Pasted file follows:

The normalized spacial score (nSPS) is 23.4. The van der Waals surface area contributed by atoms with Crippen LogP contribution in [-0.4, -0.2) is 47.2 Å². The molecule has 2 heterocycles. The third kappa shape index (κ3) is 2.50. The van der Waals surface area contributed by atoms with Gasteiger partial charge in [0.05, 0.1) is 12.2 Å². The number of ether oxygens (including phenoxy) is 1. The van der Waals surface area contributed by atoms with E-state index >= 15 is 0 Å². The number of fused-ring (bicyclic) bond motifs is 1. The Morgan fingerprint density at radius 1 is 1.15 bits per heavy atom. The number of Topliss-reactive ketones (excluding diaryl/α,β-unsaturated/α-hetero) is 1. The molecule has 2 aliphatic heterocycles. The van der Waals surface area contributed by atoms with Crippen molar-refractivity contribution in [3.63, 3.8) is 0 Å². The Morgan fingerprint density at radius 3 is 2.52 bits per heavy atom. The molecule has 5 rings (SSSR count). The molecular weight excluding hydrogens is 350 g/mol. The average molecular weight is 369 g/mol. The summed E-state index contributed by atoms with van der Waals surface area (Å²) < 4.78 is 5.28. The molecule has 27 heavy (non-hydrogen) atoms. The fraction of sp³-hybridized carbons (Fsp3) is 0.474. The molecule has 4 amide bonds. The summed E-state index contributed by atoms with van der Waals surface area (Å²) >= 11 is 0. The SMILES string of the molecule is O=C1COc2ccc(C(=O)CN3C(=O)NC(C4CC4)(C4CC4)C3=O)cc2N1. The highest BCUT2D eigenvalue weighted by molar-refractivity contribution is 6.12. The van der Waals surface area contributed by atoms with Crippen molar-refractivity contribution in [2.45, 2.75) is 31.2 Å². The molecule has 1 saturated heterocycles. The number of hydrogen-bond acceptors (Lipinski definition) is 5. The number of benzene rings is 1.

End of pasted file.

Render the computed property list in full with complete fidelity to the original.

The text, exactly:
The normalized spacial score (nSPS) is 23.4. The van der Waals surface area contributed by atoms with Crippen LogP contribution in [-0.4, -0.2) is 47.2 Å². The molecule has 2 heterocycles. The third kappa shape index (κ3) is 2.50. The van der Waals surface area contributed by atoms with Gasteiger partial charge in [0.05, 0.1) is 12.2 Å². The number of ether oxygens (including phenoxy) is 1. The van der Waals surface area contributed by atoms with E-state index >= 15 is 0 Å². The number of fused-ring (bicyclic) bond motifs is 1. The Morgan fingerprint density at radius 1 is 1.15 bits per heavy atom. The number of Topliss-reactive ketones (excluding diaryl/α,β-unsaturated/α-hetero) is 1. The molecule has 2 aliphatic heterocycles. The van der Waals surface area contributed by atoms with Crippen molar-refractivity contribution in [3.63, 3.8) is 0 Å². The Morgan fingerprint density at radius 3 is 2.52 bits per heavy atom. The molecule has 5 rings (SSSR count). The molecular weight excluding hydrogens is 350 g/mol. The average molecular weight is 369 g/mol. The summed E-state index contributed by atoms with van der Waals surface area (Å²) < 4.78 is 5.28. The molecule has 27 heavy (non-hydrogen) atoms. The fraction of sp³-hybridized carbons (Fsp3) is 0.474. The molecule has 4 amide bonds. The summed E-state index contributed by atoms with van der Waals surface area (Å²) >= 11 is 0. The SMILES string of the molecule is O=C1COc2ccc(C(=O)CN3C(=O)NC(C4CC4)(C4CC4)C3=O)cc2N1. The highest BCUT2D eigenvalue weighted by molar-refractivity contribution is 6.12. The van der Waals surface area contributed by atoms with Crippen molar-refractivity contribution in [2.45, 2.75) is 31.2 Å². The molecule has 1 saturated heterocycles. The number of hydrogen-bond acceptors (Lipinski definition) is 5. The number of benzene rings is 1.